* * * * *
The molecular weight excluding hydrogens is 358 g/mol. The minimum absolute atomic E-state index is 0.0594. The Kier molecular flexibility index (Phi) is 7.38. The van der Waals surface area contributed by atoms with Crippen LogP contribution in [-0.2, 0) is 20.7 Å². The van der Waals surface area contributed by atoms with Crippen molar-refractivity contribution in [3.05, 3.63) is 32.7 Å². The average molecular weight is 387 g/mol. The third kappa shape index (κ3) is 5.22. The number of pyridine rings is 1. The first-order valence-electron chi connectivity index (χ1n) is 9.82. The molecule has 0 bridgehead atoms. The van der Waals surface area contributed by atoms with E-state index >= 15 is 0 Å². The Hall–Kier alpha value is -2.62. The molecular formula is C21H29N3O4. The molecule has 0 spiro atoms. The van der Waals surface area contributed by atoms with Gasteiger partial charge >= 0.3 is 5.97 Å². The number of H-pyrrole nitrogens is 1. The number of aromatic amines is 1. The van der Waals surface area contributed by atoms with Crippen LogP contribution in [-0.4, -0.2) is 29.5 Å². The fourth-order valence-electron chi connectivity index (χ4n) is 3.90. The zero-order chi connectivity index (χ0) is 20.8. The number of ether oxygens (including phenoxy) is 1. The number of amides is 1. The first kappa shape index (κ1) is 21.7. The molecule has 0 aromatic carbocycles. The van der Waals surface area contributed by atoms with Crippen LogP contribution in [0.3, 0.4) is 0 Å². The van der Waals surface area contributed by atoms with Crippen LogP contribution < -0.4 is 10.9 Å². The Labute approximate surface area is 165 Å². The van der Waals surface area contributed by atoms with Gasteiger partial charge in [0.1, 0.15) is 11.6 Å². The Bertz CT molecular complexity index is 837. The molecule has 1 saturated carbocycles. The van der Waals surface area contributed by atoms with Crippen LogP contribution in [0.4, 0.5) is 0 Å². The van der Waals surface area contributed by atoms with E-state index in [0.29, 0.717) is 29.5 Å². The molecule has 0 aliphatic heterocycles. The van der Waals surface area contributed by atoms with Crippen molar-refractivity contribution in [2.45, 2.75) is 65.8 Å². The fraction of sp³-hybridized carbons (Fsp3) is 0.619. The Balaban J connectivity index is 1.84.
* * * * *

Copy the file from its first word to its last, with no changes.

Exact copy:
The molecular weight excluding hydrogens is 358 g/mol. The minimum absolute atomic E-state index is 0.0594. The Kier molecular flexibility index (Phi) is 7.38. The van der Waals surface area contributed by atoms with Crippen LogP contribution in [-0.2, 0) is 20.7 Å². The van der Waals surface area contributed by atoms with Crippen molar-refractivity contribution in [3.05, 3.63) is 32.7 Å². The average molecular weight is 387 g/mol. The third kappa shape index (κ3) is 5.22. The number of pyridine rings is 1. The first-order valence-electron chi connectivity index (χ1n) is 9.82. The molecule has 0 bridgehead atoms. The van der Waals surface area contributed by atoms with E-state index >= 15 is 0 Å². The Hall–Kier alpha value is -2.62. The molecular formula is C21H29N3O4. The molecule has 0 spiro atoms. The van der Waals surface area contributed by atoms with Gasteiger partial charge >= 0.3 is 5.97 Å². The number of H-pyrrole nitrogens is 1. The number of aromatic amines is 1. The van der Waals surface area contributed by atoms with Crippen LogP contribution in [-0.4, -0.2) is 29.5 Å². The fourth-order valence-electron chi connectivity index (χ4n) is 3.90. The zero-order chi connectivity index (χ0) is 20.8. The number of ether oxygens (including phenoxy) is 1. The number of amides is 1. The first kappa shape index (κ1) is 21.7. The molecule has 0 aromatic carbocycles. The van der Waals surface area contributed by atoms with Crippen LogP contribution in [0.3, 0.4) is 0 Å². The van der Waals surface area contributed by atoms with Crippen LogP contribution < -0.4 is 10.9 Å². The Labute approximate surface area is 165 Å². The van der Waals surface area contributed by atoms with Gasteiger partial charge in [0.1, 0.15) is 11.6 Å². The Bertz CT molecular complexity index is 837. The molecule has 1 saturated carbocycles. The van der Waals surface area contributed by atoms with Crippen LogP contribution in [0.4, 0.5) is 0 Å². The van der Waals surface area contributed by atoms with E-state index in [0.29, 0.717) is 29.5 Å². The molecule has 0 aliphatic heterocycles. The van der Waals surface area contributed by atoms with Crippen molar-refractivity contribution in [2.45, 2.75) is 65.8 Å². The fraction of sp³-hybridized carbons (Fsp3) is 0.619. The Balaban J connectivity index is 1.84.